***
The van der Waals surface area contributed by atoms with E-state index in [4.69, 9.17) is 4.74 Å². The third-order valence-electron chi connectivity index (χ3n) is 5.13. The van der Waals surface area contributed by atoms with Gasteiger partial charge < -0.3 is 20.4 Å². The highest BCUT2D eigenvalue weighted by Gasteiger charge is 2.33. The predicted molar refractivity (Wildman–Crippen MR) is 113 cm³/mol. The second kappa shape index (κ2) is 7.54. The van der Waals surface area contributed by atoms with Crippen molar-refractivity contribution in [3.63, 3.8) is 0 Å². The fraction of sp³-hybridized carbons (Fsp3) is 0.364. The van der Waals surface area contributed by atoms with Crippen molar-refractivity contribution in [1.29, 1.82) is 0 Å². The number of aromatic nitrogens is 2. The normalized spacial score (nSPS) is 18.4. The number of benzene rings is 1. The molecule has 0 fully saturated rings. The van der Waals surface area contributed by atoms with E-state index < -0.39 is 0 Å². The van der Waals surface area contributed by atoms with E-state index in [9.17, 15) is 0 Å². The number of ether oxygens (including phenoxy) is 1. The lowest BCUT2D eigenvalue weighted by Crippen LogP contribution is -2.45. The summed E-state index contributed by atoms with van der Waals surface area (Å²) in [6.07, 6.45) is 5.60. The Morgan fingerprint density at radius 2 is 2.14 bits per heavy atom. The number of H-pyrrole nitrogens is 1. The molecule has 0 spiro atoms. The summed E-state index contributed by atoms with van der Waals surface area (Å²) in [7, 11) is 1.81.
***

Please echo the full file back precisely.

The van der Waals surface area contributed by atoms with E-state index in [4.69, 9.17) is 4.74 Å². The third-order valence-electron chi connectivity index (χ3n) is 5.13. The van der Waals surface area contributed by atoms with Gasteiger partial charge < -0.3 is 20.4 Å². The highest BCUT2D eigenvalue weighted by Gasteiger charge is 2.33. The predicted molar refractivity (Wildman–Crippen MR) is 113 cm³/mol. The second kappa shape index (κ2) is 7.54. The van der Waals surface area contributed by atoms with Crippen molar-refractivity contribution in [3.63, 3.8) is 0 Å². The fraction of sp³-hybridized carbons (Fsp3) is 0.364. The van der Waals surface area contributed by atoms with Crippen molar-refractivity contribution in [1.29, 1.82) is 0 Å². The number of aromatic nitrogens is 2. The normalized spacial score (nSPS) is 18.4. The number of benzene rings is 1. The molecule has 0 fully saturated rings. The van der Waals surface area contributed by atoms with E-state index < -0.39 is 0 Å². The van der Waals surface area contributed by atoms with E-state index in [9.17, 15) is 0 Å². The number of ether oxygens (including phenoxy) is 1. The lowest BCUT2D eigenvalue weighted by Crippen LogP contribution is -2.45. The summed E-state index contributed by atoms with van der Waals surface area (Å²) in [6.07, 6.45) is 5.60. The Morgan fingerprint density at radius 2 is 2.14 bits per heavy atom. The number of H-pyrrole nitrogens is 1. The molecule has 0 spiro atoms. The summed E-state index contributed by atoms with van der Waals surface area (Å²) in [7, 11) is 1.81.